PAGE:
I was thinking more an electrical/electronic attack rather than computational but a buffer overflow could be just as likely...
You are probably right... Either that or its a brute force attack and they just throw lots of codes at it in a short time and hope one works which is unlikely.
My guess is they have radio/microwave transmitter that is causing a computer reboot/corruption or messing with the sensor information being fed from the mechanical parts of the lock and tricking the computer into thinking the mechanical key was used which triggers the central locking to open. As for the passenger side thing it could be that side is more vulnerable due to longer/shorter wires or the actual location of the computer.
A while ago I came across a writer that was making reasonable money with ebooks but couldn't get a deal with a dead tree publisher but really wanted physical print runs of his books for his own satisfaction. He typeset a book, arranged artwork etc himself and paid out of his own pocket for a (small) print run. He then *gave* the books away for free from a stall at local markets, literary events etc and invited people once they had read the book to either buy it if they liked it or give it to someone who they thought would buy it if they didn't. I enjoyed and bought it and got a thank you letter back that indicated he had made a reasonable profit on the venture and about 60% of the books were eventually bought by either the person he gave it to or someone further down the chain.
I also then gave the book to a friend who (knowing that I had already done so) also 'bought' it.
If people feel that something has value and can afford it they are often willing to pay money for it.
If people have no money or feel that something is overpriced, or has no value, or are morally/socially lacking they are not willing to pay.
So Much hate. I'm guessing you tried to sell your Steam account and they noticed which is your own fault for breaking their rules.
As for resale - Once, many years ago, when I was a poor teenager I resold games I no longer play and now I regret it.
I often think "Wow, [old game x] I haven't played that in years and it was great" then realise that I sold it and can't even attempt to try and get it running in DosBox. Lending to friends is more or less the same as selling, but without financial gain as I didn't care about getting it back at the time or forgot who I lent it to.
Steam's best feature is convenience. It allows me to install, uninstall, and install again (next upgrade is a bigger SSD!) , on any of my current PCs, games that I last played 5 or even 10 years (which is 4 or 5 computers/major upgrades and 1 OS upgrade) ago without having to dig around in the back of the cupboard for disks that probably got scratched and a manual with a code on it that I probably accidentally threw out. Add this to a DRM that doesn't get in the way of playing games (as long as you remember to switch to off-line mode if you don't have a connection) and you have a no-hasle DRM.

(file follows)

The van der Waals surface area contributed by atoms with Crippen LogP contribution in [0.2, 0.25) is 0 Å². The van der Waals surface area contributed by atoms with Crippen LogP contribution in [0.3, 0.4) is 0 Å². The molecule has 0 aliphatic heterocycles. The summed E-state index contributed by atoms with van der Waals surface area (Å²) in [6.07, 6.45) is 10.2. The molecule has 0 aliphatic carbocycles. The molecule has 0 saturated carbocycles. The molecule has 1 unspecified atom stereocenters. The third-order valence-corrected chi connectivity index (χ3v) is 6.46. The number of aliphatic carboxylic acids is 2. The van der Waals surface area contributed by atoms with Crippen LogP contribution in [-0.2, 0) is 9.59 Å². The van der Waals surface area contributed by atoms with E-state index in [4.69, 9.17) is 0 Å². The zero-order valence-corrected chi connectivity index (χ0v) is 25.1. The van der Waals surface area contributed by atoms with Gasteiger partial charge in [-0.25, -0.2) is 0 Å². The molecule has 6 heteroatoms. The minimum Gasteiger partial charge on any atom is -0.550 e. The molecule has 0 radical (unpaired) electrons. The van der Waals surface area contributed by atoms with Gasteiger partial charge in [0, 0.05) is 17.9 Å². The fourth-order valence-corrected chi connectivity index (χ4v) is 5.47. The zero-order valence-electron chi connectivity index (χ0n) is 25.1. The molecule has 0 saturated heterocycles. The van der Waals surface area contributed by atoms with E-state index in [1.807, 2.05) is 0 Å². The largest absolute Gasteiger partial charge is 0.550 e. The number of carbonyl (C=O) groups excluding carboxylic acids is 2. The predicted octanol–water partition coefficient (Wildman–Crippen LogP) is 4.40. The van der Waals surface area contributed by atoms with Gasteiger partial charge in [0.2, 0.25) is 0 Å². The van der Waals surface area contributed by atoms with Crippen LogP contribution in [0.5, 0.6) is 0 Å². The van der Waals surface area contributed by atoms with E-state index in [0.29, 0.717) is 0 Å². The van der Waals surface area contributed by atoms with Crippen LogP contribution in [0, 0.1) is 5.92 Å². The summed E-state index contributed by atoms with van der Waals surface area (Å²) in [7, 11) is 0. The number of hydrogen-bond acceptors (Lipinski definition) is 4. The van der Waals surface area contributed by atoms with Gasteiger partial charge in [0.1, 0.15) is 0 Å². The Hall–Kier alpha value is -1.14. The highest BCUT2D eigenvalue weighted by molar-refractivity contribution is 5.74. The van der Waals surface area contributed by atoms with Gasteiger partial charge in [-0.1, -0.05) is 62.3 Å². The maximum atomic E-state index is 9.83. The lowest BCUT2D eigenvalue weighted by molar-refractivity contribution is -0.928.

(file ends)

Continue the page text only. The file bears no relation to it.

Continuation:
Imagine 40 years from now, who will decrypt your precious library?
In the future? Just about anyone... Kindle DRM is fairly easy to break with current computers and in 40 years time it won't even register on a CPU usage graph...
I bought a kindle a few years ago now and if it ever dies I'll likely buy another, and even if I don't there are many ways for me to get at my books.
Not only does the Kindle DRM not bother me, the books are available, readable and automatically sync up over most portable, **non Amazon** devices with no real effort on my part. The lack of portability between non Apple mobile devices was probably they only thing that really fuelled the fire for Apple to drop DRM.
There are of course the 'lesser' DRM schemes that were never going to work out for technical or commercial reasons (Micro$oft DRM anyone?) however the truth is you need to back a long term commercial winner in technology in general [see Laserdisk, Betamax, MiniDisk, HD-DVD etc for examples of how not to back a winner].
Also there is a difference between music and books since while you tend to listen to music repeatedly, most people only ever read a (fiction) book once then move onto the next one so long term access is less of a concern. (before buying my kindile I used to frequently buy books, read them through once (or possibly not if I didn't like it) and most then ended up going to a charity shop to make room for more... Of maybe 50 or so books I bought in a typical year I probably retained 5 or so 'really, really good' ones.
Also add testers that don't really understand what the things they are testing are supposed to do to that meeting...
You make is sound like unregulated gambling was a good thing. Only an idiot would bet at an unregulated house.
While not all, a good number of the offshore houses WERE regulated in their respective countries. It was just the US government not liking that others were getting a slice of pie and they were going hungry.
Haven't you heard? Online poker is on its way back but now the government gets its cut by licensing and taxing it which was what the ban on offshore online poker companies was all about...
The Drama was friction between the fast levelers (who were mad at the slow levelers and wanted to kick/replace them so they could raid more but. Slow levelers were mostly either the guild officers or their friends.) and the slow levelers (who were mad because they wanted the level 70s to help in 5 mans, quests, defence from gankers (it was PvP realm) and the like) in addition to the usual loot Drama from the first few times a boss was killed etc.